The new Science Block at Bewdley School was an opportunity to create a dynamic learning landscape that puts the flow and qualities of rainwater at centre-stage. When it rains, a waterwheel, giant Torricelli tube and a tipping bucket all demonstrate scientific properties of water before feeding into rills, wildlife pond and raingarden that enhance the setting of the new building and provide valuable educational resource.
The project aimed to provide flood prevention capacity through interception and attenuation storage, while also enhancing the landscape and providing educational opportunities through access to the flow of water.
The design provides an attractive and useful series of features with educational benefits for the school pupils, whether in lesson time or during breaks, appropriately for the nature of this Science Block area.
The SE elevation of the building opens onto the ‘Science Garden’: an attractive paved area adjacent to the classrooms with meadow lawn area beyond, contained by a mixed native/ornamental hedge and low timber fence.
Also on this side of the building, rainwater flows from the roof via aerial channels to three hydraulic demonstration features that drop the water into a rill channel. One feature demonstrates the effect of increasing water column height on jets of water squirting out of the pipe; a second uses a tipping bucket to allow students to determine the rate of flow coming from the roof; the last uses a simple water-wheel to demonstrate the power of flowing water.
Where water arrives at the raingarden, via two aerial channels, threaded fixing points have been provided at the channel openings, allowing students to design, construct and experiment with various ways of transferring water flow.
The site has been divided into four discrete sub-catchments: two roof planes, the new plaza and part of an existing tarmac playground.
The roof has two planes falling in opposing directions, which has given rise to two distinct flow paths for roof run-off: one to the NW side and the other to the SE side. Rainwater is collected from the building's roof via five aerial channels and three sett channels that intercept the flow from the roof’s rainwater pipes.
This run-off is slowed by collection and conveyance in a series of channels, rills, and grass swales, and stored in open basins, raingarden, rill and pond. Both flow paths combine at the S corner of the building before entering the main storage swale running along the SE footpath link toward the brook.
A paved plaza in front of the building, which may experience occasional vehicular use, utilises permeable block paving to treat and store the rainwater that lands on it before releasing, via a Controflow flow control chamber, into the main storage swale.
The combined flow from these three sub-catchments is conveyed and stored within the main swale, where it is joined by run-off from an existing playground area flowing into the swale at the surface over a flush kerb. The combined flow of all four sub-catchments slowly flows along the main swale toward the Riddings Brook and discharges into the brook via a final flow controlled basket outlet.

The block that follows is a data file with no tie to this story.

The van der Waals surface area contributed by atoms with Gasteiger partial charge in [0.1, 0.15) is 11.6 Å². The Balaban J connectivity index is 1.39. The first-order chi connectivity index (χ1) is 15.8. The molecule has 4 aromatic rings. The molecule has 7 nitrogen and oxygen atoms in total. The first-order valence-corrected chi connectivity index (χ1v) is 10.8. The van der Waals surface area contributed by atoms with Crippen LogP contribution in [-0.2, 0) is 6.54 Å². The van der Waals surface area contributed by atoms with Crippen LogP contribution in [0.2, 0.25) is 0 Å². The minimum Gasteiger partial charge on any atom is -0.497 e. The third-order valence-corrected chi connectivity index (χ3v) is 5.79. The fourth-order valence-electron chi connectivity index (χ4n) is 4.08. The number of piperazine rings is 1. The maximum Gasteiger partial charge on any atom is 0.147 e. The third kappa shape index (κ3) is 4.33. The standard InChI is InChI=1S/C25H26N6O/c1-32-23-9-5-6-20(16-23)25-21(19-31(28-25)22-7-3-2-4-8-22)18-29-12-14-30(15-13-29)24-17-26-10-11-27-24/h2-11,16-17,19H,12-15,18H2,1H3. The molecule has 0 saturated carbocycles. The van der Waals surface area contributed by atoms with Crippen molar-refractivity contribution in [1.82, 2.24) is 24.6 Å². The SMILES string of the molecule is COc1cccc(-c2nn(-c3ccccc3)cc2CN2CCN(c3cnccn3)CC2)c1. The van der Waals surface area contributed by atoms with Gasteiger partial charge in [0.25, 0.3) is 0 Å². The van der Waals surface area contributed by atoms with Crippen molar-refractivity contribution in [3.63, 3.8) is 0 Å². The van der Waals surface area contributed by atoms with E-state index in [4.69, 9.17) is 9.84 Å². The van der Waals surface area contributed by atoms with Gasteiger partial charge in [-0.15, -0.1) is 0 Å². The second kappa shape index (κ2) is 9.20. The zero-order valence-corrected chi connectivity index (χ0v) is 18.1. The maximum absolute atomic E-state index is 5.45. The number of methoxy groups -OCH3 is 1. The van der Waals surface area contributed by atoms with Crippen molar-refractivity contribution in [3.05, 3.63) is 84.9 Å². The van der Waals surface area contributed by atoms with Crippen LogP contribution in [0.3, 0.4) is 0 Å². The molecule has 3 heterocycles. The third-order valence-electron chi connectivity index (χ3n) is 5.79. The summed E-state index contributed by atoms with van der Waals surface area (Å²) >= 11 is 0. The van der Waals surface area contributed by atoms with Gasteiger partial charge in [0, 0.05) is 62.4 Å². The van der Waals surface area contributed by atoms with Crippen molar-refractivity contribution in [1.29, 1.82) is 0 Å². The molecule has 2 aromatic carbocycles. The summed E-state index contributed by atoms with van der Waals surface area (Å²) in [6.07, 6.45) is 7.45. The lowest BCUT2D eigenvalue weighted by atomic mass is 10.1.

The SUDS scheme has been designed to manage water on the site for the 1 in 100 year storm plus 30% allowance for climate change effects. The design provides for an initial loss of 5mm of rainfall from 'interception storage'. The loss occurs through evaporation, soakage into the soil and transpiration through vegetation, following the behaviour of natural systems. Some additional attenuation is likely to occur through infiltration of surface water within permeable pavement and all soft landscape features.
The system discharges into Riddings Brook at the Greenfield Runoff Rate: 7.3L/sec/hectare.
Aerial channels and surface-level sett channels carry run-off from roofs and ground surface to two rill channels, one on either side of the building.
The planted rill channel is an architectural feature running along the front elevation of the building that conveys water flow whilst providing a dramatic planted linear element at the foot of the building. Bridges allow access over the rill. Timber bollards and strategically-placed benches deter people from walking into the rills.
A second, unplanted rill channel runs the entire length of the Science Garden, parallel to the building elevation, demarking the transition between paved area and the wider meadow garden, picking up run-off from these paved areas. Integrated bridge crossings allow access to the wider garden. As the rill fills with water, small gaps in the sides of the rill allow some water to flow into a tree planting trench in line with each tree, providing irrigation.
As the flow continues along the rill channel, a small weir set in the channel diverts water toward the wildlife pond. The pond is lined to maintain standing water to support aquatic life but has a wider 150mm deep storage zone over the standing water level.
Location: Bewdley, Nr. Kidderminster
Return Period Attenuated: 1 in 100y (+30%)
Techniques: aerial channels; hard rills, planted rills; raingarden; wildlife pond; shallow basin; permeable paving; storage swale; sett channels
Discharge Destination: Riddings Brook
Discharge Flow Rate: 7.3L/sec/hectare
Client: Worcestershire CC